When you have a self-image as a productive, hardworking person, the usual Marshmallow Test gets kind of reversed. Normally, there's some unpleasant task you have to do which is beneficial in the long run. But in the Reverse Marshmallow Test, forcing yourself to work too hard makes you feel Good and Virtuous in the short run but leads to burnout in the long run. I think conceptualizing of it this way has been helpful for me.
Yes! I am really interested in this sort of dynamic; for me things in this vicinity were a big deal I think. I have a couple half-written blog posts that relate to this that I may manage to post over the next week or two; I'd also be really curious for any detail about how this seemed to be working psychologically in you or others (what gears, etc.).
I have been using the term "narrative addiction" to describe the thing that in hindsight I think was going on with me here -- I was running a whole lot of my actions off of a backchain from a particular story about how my actions mattered, in a way that weakened my access to full-on leisure, non-backchained friendship, and various other good ways to see and do stuff.
One of the tricky bits here IMO is that it's hard to do non-backchained stuff on purpose, by backchaining. Some other trick is needed to get out of a given trying-to-link-everything-to-a-particular-narrative box.
Critch has two older blog posts I quite like on related subjects:
My best guess at mechanism:
Note that this all still boils down to narrative-stuff. I'm nowhere near the level of zen that it takes to Just Pursue The Goal, with no intermediating narratives or drives based on self-image. I don't think this patch has been particularly moved me towards that either, it's just helpful for where I'm currently at.
Pain is Not The Unit of Effort as well as the "Believing in free will to earn merit" example under Beliefs as Emotional Strategies also seem relevant.
(I'm very unconfident about my takes here)
How often do you think is optimal, if you have a quick take? I unconfidently think it seems plausible that there should be high levels of burnout. For example, I think there are a reasonable number of people who are above the hiring bar if they can consistently work obsessively for 60 hours a week, but aren't if they only work 35 hours a week. Such a person trying to work 60 hours a week (and then burning out and permanently giving up on working on alignment if it turns out that this is unsustainable for them) seems like plausibly the EV maximizing move, especially if you have steep discount rates on labor (e.g. because you think many more people will want to work on alignment in the future).
I appreciate this comment a lot. Thank you. I appreciate that it’s sharing an inside view, and your actual best guess, despite these things being the sort of thing that might get social push-back!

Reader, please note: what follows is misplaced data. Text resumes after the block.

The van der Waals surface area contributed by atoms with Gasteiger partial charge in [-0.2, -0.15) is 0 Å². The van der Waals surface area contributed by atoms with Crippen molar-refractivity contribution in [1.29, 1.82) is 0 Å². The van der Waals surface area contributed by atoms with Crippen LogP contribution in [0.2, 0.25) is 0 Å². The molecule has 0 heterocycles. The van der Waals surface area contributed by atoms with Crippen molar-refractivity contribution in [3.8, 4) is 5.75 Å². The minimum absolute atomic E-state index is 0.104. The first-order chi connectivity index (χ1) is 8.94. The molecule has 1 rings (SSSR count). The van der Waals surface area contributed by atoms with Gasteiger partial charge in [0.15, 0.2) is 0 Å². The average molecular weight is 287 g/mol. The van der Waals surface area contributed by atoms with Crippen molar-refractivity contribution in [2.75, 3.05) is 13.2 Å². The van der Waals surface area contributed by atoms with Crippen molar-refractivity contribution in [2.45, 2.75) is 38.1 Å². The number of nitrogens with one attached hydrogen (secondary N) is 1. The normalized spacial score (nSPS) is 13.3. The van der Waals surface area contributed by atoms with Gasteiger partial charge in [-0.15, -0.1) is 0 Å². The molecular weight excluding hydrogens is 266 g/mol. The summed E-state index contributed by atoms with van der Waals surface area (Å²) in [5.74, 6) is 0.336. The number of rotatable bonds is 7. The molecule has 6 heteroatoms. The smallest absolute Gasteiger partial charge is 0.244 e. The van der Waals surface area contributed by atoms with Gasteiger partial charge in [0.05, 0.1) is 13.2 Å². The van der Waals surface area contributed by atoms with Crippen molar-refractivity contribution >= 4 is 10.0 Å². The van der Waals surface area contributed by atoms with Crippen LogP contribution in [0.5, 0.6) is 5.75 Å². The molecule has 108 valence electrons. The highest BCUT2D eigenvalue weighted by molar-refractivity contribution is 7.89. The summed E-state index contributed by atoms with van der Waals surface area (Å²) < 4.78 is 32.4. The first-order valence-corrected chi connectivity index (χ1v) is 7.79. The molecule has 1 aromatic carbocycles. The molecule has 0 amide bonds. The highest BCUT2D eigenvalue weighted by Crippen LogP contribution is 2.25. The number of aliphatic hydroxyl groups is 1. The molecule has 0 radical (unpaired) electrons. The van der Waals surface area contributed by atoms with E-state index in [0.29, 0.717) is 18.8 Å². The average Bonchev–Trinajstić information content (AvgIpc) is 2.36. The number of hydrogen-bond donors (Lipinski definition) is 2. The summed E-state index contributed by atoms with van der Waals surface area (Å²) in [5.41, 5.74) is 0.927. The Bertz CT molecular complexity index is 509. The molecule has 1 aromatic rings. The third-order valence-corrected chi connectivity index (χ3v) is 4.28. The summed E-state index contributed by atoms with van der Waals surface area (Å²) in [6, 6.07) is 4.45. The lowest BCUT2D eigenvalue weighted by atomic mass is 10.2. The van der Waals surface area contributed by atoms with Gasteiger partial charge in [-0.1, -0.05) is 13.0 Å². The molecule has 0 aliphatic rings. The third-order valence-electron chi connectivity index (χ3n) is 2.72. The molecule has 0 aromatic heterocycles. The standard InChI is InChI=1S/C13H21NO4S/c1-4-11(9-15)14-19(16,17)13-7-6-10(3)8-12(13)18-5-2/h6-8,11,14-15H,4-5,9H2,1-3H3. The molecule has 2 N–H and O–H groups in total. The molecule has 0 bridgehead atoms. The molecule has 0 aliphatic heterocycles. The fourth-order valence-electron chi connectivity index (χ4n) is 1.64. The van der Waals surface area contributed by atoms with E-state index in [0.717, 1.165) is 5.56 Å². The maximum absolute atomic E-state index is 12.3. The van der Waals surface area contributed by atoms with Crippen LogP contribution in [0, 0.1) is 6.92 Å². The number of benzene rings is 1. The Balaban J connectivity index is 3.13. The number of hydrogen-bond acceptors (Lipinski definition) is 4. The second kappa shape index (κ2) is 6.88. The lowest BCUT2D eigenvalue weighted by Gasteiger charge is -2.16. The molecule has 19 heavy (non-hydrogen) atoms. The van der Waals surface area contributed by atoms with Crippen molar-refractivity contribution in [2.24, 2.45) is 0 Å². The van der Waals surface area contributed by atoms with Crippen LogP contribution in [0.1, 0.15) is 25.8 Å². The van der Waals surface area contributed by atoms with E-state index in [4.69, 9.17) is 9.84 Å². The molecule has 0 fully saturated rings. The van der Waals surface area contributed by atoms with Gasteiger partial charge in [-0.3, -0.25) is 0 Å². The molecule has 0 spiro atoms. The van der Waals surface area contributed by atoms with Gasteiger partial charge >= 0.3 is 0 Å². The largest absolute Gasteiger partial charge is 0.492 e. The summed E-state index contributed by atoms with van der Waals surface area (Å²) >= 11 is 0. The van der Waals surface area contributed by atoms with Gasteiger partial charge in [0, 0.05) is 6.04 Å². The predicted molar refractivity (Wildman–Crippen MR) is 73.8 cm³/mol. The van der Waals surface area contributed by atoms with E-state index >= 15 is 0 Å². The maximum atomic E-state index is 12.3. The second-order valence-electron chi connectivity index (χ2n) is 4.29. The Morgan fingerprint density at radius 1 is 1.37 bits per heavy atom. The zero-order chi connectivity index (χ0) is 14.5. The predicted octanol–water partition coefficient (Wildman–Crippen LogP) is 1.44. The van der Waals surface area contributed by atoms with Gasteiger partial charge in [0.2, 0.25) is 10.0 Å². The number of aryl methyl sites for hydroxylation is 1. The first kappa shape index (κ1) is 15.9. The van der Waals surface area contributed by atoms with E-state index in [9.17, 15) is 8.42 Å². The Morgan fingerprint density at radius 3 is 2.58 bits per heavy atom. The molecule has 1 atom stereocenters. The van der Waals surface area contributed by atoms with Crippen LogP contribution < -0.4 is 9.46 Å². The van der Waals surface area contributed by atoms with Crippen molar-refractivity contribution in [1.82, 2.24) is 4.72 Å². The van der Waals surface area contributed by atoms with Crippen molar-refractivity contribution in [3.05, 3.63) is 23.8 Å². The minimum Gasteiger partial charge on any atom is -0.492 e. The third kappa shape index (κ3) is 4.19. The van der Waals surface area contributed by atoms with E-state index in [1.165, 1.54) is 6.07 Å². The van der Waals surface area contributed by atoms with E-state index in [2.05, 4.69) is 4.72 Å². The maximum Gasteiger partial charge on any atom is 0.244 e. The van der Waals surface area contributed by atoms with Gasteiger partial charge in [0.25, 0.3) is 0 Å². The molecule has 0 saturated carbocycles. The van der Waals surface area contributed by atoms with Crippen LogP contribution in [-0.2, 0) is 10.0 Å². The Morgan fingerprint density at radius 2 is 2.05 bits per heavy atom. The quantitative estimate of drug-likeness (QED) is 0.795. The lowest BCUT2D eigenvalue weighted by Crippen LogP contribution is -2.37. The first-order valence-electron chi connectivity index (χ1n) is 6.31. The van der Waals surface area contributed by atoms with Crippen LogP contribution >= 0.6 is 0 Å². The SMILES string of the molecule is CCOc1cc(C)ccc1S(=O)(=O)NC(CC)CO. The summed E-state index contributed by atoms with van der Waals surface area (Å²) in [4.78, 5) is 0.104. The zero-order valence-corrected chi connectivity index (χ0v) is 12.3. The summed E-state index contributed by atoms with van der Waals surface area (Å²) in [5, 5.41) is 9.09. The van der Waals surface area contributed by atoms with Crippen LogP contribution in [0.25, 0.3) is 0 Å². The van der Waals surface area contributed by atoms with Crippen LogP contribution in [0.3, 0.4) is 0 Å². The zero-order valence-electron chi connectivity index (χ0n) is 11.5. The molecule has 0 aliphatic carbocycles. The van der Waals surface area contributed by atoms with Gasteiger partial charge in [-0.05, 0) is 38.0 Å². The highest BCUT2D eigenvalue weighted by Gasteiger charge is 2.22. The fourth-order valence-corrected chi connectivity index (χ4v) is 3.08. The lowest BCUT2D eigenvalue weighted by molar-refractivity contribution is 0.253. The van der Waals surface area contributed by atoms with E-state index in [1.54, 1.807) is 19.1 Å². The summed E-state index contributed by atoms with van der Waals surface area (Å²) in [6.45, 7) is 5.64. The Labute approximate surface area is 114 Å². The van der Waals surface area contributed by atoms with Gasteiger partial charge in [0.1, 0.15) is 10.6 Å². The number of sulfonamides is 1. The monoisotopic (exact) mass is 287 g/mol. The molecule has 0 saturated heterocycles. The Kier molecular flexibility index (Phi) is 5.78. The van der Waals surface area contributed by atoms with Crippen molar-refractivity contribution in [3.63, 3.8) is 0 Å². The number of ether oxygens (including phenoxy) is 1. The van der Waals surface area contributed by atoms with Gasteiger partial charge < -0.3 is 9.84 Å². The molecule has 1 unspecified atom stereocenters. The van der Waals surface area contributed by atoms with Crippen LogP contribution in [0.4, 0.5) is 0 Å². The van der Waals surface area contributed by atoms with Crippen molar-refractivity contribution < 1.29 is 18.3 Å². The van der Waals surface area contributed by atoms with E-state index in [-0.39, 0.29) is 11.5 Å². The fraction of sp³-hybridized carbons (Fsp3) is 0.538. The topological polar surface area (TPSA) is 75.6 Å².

My own take is that people depleting their long-term resources and capacities is rarely optimal in the present context around AI safety.
My attempt to share my reasoning is pretty long, sorry; I tried to use bolding to make it skimmable.
In terms of my inside-view disagreement, if I try to reason about people as mere means to an end (e.g. “labor”):
0. A world where I'd agree with you. If all that would/could impact AI safety was a particular engineering project (e.g., Redwood’s ML experiments, for concreteness), and if the time-frame of a person’s relevance to that effort was relatively short (e.g., a year or two, either because AI was in two years, or because there would be an army of new people in two years), I agree that people focusing obsessively for 60 hours/week would probably produce more than the same people capping their work at 35 hrs/week.
But (0) is not the world we’re in, at least right now. Specific differences between a world where I'd agree with you, and the world we seem to me to be in:
1. Having a steep discount rate on labor seems like a poor predictive bet to me. I don’t think we’re within two years of the singularity; I do think labor is increasing but not at a crazy rate; and a person who keeps their wits and wisdom about them, who pays attention and cares and thinks and learns, and especially someone who is relatively new to the field and/or relatively young (which is the case for most such engineers I think), can reasonably hope to be more productive in 2 years than they are now, which can roughly counterbalance the increase (or more than counterbalance the increase) on my best guess.
E.g., if they get hired and Redwood and then stay there, you’ll want veterans a couple years later who already know your processes and skills.
(In 2009, I told myself I needed only to work hard for ~5 years, maybe 10, because after that I’d be a negligible portion of the AI safety effort, so it was okay to cut corners. I still think I’m a non-negligible portion of the effort.)